Étienne Pierre Ventenat

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Étienne Pierre Ventenat (1 March 1757 – 13 August 1808) was a French botanist born in Limoges. He was the brother of naturalist Louis Ventenat (1765–1794).

Ventenat took a trip to England while he was employed as director of the ecclesiastic library Sainte-Geneviève in Paris. While in England, he visited the country's botanical gardens. This inspired him to pursue a career in science. Later he studied under and worked with a botanist named Charles Louis L'Héritier de Brutelle (1746–1800). In 1795, he was elected a member of the Institut national des sciences et des arts. They later changed their name to be the Académie des sciences.

In 1794 he wrote a treatise on the principles of botany. It was called Principes de botanique, expliqués au Lycée républicain par Ventenat. It did not receive much interest when it was released, and Ventenat became so disappointed that he reportedly made efforts to buy all copies of the book and have them destroyed. In 1798 he published a French translation of Antoine-Laurent de Jussieu's Genera plantarum as Tableau du règne végétal selon la méthode de Jussieu. In his translation of the work, Ventenat added information about the properties and uses of plants.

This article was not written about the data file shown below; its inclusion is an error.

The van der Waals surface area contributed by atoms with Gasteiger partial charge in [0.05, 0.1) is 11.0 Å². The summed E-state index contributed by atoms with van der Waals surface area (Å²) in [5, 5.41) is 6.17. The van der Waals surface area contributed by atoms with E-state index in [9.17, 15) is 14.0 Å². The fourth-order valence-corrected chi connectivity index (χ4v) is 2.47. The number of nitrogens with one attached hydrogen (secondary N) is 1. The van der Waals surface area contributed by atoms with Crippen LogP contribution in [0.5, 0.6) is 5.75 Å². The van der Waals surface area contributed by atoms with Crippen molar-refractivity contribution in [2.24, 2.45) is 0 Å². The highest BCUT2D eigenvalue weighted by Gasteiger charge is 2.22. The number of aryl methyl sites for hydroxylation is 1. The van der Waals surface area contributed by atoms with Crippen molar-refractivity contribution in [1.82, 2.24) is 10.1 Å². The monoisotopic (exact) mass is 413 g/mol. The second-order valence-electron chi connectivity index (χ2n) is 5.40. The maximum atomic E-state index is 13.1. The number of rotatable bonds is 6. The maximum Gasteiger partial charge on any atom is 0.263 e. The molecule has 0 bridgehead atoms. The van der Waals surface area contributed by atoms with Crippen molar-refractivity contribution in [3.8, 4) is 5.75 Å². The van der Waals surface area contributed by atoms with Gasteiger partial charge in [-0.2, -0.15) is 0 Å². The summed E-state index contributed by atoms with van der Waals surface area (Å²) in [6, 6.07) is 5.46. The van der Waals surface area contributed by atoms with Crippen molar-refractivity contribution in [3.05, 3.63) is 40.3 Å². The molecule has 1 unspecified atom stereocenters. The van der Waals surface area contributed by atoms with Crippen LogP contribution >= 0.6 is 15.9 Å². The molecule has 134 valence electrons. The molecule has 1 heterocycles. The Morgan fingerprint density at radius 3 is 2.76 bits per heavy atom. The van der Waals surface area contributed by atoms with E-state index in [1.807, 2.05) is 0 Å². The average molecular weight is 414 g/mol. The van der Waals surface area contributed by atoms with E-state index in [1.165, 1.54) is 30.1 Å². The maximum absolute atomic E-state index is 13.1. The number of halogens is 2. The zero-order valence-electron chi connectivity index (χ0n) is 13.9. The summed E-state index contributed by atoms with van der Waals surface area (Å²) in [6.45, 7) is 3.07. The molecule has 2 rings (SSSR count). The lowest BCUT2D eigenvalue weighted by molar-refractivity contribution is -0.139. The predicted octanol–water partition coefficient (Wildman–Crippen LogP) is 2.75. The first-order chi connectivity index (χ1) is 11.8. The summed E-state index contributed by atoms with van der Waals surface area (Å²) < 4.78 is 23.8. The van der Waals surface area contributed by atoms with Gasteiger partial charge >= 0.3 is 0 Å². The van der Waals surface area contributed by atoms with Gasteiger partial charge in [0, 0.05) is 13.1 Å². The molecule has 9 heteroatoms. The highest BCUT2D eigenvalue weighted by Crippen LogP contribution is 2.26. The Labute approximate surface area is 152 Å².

In 1799 he published Description des plantes nouvelles et peu connues, cultivées dans le jardin de J.-M. Cels. This book described plants in the botanical garden of Jacques Philippe Martin Cels (1740–1806). In 1803 he published Le Jardin de la Malmaison because Joséphine de Beauharnais (1763–1814) asked him to write it. He wanted to make sure the rare species of plants found in the gardens and greenhouses of Château de Malmaison were remembered forever. The pictures and drawings in the two aforementioned works were performed by famed botanical artist Pierre-Joseph Redouté (1759–1840). Ventenat is also credited with continuing the work on Jean Baptiste François Pierre Bulliard's Histoire des champignons de la France. This was a landmark (very important) work on mushrooms native to France.

Other works[change | change source]

  • Decas Generum Novorum, 1808.

References[change | change source]

  • This article is based on a translation of an article from the French Wikipedia.